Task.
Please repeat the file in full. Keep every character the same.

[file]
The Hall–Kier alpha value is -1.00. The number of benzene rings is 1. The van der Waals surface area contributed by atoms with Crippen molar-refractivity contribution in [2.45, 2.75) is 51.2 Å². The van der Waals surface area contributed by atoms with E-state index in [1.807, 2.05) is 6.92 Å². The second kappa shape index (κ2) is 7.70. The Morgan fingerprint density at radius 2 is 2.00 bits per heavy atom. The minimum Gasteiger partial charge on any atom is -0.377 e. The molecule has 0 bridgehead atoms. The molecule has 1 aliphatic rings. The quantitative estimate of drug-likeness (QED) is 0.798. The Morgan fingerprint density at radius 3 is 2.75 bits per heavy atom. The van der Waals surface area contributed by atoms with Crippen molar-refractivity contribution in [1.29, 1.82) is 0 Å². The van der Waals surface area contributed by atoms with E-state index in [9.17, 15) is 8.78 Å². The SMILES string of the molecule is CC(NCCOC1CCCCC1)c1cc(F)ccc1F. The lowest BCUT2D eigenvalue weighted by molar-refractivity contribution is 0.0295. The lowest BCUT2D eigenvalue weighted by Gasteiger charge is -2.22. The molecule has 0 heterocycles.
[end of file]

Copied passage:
The Hall–Kier alpha value is -1.00. The number of benzene rings is 1. The van der Waals surface area contributed by atoms with Crippen molar-refractivity contribution in [2.45, 2.75) is 51.2 Å². The van der Waals surface area contributed by atoms with E-state index in [1.807, 2.05) is 6.92 Å². The second kappa shape index (κ2) is 7.70. The Morgan fingerprint density at radius 2 is 2.00 bits per heavy atom. The minimum Gasteiger partial charge on any atom is -0.377 e. The molecule has 0 bridgehead atoms. The molecule has 1 aliphatic rings. The quantitative estimate of drug-likeness (QED) is 0.798. The Morgan fingerprint density at radius 3 is 2.75 bits per heavy atom. The van der Waals surface area contributed by atoms with Crippen molar-refractivity contribution in [1.29, 1.82) is 0 Å². The van der Waals surface area contributed by atoms with E-state index in [9.17, 15) is 8.78 Å². The SMILES string of the molecule is CC(NCCOC1CCCCC1)c1cc(F)ccc1F. The lowest BCUT2D eigenvalue weighted by molar-refractivity contribution is 0.0295. The lowest BCUT2D eigenvalue weighted by Gasteiger charge is -2.22. The molecule has 0 heterocycles.